In the early 1980s, artist Eduardo Chillida purchased a centuries-old farmhouse south of his native San Sebastían, in Spain’s Basque Country. Then at the height of his fame, Chillida planned the building and its surrounding landscape as a permanent showcase for his work, a sort of single artist sculpture park centred around the picaresque stone and timber house. The Chillida Leku—”Leku” means “place” in the Basque language, a choice of name that affirmed the artist’s engagement with the region’s distinctive language and culture—was born. The Leku opened in 2000 to acclaim. Chillida died two years later, and ownership of the museum passed to his family. They struggled to make it financially sustainable, and in 2011 it closed down, seemingly for good. Then, in a remarkable twist, mega-gallery Hauser & Wirth snapped up Chillida’s estate and funded the Leku’s restoration and reopening last year. It now once again offers a unique window into the life of one of Spain’s modern greats, seen as he intended them.
Chillda is almost as integral to the Basque Country’s culture as Antonin Gaudí and Salvador Dalí are to that of Catalonia. Born in 1924 to a well-to-do San Sebastían family, he turned to art only after a knee injury ended his football career. Initially studying architecture in Madrid—a discipline whose interest in form and material inflects his later work—he switched to sculpture and ended in Paris. There he began making figurative pieces in plaster and clay. But it was when he returned to his homeland in 1951 that he developed his distinctive abstract idiom, with stone and iron both shaped into flowing, curvaceous forms, sometimes on a vast scale. By the 1970s Chillida was an internationally recognizable figure, his public artworks installed all over the world. As his fame grew, his works grew more ambitious. The unfinished Monument to Tolerance on Fuerteventura comprises a 50 cubic meter cavity carved into a mountain. Although not such a Herculean undertaking, the Chillida Leku is an equally grandiose expression of the artist’s worldview, with 41 of his works spread over 11 hectares of land.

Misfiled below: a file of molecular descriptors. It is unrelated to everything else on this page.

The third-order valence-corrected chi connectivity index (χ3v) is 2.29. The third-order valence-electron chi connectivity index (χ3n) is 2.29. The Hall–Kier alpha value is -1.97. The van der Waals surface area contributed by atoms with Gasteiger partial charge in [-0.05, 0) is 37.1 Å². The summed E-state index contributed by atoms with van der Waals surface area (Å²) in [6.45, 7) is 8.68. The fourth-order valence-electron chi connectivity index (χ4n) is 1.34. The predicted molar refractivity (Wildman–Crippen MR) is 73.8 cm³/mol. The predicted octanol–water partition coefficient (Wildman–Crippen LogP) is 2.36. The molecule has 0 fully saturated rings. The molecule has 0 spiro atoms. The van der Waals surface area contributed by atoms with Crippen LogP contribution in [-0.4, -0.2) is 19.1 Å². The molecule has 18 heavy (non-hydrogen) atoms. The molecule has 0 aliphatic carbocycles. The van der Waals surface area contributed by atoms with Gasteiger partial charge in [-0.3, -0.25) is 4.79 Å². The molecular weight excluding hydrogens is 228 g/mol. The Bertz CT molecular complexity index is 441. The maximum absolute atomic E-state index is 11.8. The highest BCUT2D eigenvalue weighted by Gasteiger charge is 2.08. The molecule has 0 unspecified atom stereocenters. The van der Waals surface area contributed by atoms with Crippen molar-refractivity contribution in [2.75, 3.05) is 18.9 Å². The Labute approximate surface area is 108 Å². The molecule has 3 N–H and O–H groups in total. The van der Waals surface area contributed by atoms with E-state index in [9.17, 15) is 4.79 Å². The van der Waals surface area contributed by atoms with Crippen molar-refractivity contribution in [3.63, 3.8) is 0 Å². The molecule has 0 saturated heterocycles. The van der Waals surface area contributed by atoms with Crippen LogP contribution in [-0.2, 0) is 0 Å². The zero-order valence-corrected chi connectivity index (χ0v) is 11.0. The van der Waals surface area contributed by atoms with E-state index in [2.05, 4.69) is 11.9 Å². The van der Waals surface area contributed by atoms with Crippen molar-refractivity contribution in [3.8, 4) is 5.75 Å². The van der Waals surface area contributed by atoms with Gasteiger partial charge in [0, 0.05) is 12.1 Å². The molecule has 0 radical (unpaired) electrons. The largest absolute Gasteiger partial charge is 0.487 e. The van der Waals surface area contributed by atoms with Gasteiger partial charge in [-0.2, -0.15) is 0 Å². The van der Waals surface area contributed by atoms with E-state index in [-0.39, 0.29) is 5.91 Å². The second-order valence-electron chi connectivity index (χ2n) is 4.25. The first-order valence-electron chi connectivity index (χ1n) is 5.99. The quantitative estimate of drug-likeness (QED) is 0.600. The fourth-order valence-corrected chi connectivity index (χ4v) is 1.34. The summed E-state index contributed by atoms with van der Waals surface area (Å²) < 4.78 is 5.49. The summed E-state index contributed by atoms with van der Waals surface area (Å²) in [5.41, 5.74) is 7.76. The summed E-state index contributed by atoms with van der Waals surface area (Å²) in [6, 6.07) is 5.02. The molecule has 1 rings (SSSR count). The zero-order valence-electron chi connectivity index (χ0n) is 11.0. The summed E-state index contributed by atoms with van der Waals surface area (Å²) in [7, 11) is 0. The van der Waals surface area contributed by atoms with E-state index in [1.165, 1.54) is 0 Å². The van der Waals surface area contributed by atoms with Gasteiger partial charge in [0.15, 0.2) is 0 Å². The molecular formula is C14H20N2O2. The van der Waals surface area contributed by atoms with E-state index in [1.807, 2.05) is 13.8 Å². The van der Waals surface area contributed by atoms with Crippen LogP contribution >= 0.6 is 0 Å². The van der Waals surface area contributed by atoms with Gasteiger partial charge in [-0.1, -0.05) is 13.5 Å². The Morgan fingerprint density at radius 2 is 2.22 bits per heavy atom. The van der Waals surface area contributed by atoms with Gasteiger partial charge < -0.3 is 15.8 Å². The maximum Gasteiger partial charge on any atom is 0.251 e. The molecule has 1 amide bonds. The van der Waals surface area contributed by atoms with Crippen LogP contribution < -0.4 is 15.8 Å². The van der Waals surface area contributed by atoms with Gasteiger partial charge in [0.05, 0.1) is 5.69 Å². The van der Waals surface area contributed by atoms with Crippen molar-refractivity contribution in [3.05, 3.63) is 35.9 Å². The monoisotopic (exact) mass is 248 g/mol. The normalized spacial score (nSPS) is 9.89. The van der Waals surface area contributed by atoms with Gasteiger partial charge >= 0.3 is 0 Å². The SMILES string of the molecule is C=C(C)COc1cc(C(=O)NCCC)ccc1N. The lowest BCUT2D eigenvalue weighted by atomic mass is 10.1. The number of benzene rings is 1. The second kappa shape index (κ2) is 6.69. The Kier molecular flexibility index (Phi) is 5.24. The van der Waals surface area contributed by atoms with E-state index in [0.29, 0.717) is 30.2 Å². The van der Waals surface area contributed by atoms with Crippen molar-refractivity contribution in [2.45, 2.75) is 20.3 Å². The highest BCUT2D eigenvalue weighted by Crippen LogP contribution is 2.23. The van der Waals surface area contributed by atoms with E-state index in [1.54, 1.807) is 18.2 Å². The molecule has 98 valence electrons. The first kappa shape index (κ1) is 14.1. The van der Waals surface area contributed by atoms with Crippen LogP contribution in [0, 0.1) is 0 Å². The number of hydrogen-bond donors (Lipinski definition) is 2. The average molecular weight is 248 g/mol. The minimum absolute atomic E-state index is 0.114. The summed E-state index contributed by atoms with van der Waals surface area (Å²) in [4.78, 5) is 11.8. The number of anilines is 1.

Not for nothing is the northern coast of Iberia known as España Verde (“Green Spain”). The Chillida Leku is enmeshed in this lush region, whose green palette and hilly landscape can seem like a idyllic mirror of rural England. Nearby San Sebastián, known as Donostia in Basque, is perhaps Europe’s most exquisite resort city, situated around a bay enclosed by two stupendous tree-covered arms. Many would also consider it the continent’s gastronomic capital, home to the world’s second highest concentration of Michelin star restaurants and the inexpensive wonders of pintxos: little “spikes” of food served at bars. Beyond the pleasures of the belly, San Sebastián boasts an array of art institutions including the expansive Museo San Telmo of Basque art and culture, and the Tabakalera International Centre for Contemporary Culture. It is also home to one of Chillida’s greatest works: The Comb of the World, three 11-ton steel sculptures embedded in natural rock on the seafront, where they are whipped by the Atlantic waves.
“Once I dreamt,” said Chillida, “of a utopia, of finding a place where my sculptures could rest, so that people could walk among them as though in a forest.” The Chillida Leku is the fulfilment of this dream, a fusion of art and nature that also offers an unparalleled survey of its creator’s talents. Chillida arranged his sculptures to harmonise with the estate’s grassy verses and native oak and beach trees. Supremely interested in the spatial qualities of his work—he once wrote that “my whole work is a journey of discovery in space”—Chillida finely calibrated his domain to feel like a trip through a network of tranquil spaces. Allowing visitors to embark on their own voyages of discovery, the Leku is the ultimate manifestation of its artist’s ideas.